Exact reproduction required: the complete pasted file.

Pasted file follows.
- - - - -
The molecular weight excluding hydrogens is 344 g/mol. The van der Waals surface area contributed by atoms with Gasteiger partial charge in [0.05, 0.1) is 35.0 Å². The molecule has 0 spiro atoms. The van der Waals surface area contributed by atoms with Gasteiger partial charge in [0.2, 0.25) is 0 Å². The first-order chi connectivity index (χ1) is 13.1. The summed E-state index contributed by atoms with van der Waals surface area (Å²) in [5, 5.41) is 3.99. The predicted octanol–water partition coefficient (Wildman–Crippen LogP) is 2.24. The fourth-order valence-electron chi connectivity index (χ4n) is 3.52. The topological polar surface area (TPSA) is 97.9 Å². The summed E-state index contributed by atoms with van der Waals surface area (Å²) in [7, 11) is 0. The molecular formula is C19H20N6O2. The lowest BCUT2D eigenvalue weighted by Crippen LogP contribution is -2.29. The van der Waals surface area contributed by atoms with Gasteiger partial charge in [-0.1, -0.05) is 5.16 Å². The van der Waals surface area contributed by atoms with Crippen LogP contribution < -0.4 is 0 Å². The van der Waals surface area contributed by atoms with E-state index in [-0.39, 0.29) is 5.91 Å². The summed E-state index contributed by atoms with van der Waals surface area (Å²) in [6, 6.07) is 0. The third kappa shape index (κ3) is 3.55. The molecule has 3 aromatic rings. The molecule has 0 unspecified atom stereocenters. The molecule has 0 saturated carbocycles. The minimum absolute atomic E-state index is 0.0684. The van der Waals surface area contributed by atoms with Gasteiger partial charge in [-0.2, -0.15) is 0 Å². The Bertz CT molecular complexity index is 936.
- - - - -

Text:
The molecular weight excluding hydrogens is 344 g/mol. The van der Waals surface area contributed by atoms with Gasteiger partial charge in [0.05, 0.1) is 35.0 Å². The molecule has 0 spiro atoms. The van der Waals surface area contributed by atoms with Gasteiger partial charge in [0.2, 0.25) is 0 Å². The first-order chi connectivity index (χ1) is 13.1. The summed E-state index contributed by atoms with van der Waals surface area (Å²) in [5, 5.41) is 3.99. The predicted octanol–water partition coefficient (Wildman–Crippen LogP) is 2.24. The fourth-order valence-electron chi connectivity index (χ4n) is 3.52. The topological polar surface area (TPSA) is 97.9 Å². The summed E-state index contributed by atoms with van der Waals surface area (Å²) in [7, 11) is 0. The molecular formula is C19H20N6O2. The lowest BCUT2D eigenvalue weighted by Crippen LogP contribution is -2.29. The van der Waals surface area contributed by atoms with Gasteiger partial charge in [-0.1, -0.05) is 5.16 Å². The van der Waals surface area contributed by atoms with Crippen LogP contribution < -0.4 is 0 Å². The van der Waals surface area contributed by atoms with E-state index in [-0.39, 0.29) is 5.91 Å². The summed E-state index contributed by atoms with van der Waals surface area (Å²) in [6, 6.07) is 0. The third kappa shape index (κ3) is 3.55. The molecule has 3 aromatic rings. The molecule has 0 unspecified atom stereocenters. The molecule has 0 saturated carbocycles. The minimum absolute atomic E-state index is 0.0684. The van der Waals surface area contributed by atoms with Gasteiger partial charge in [-0.2, -0.15) is 0 Å². The Bertz CT molecular complexity index is 936.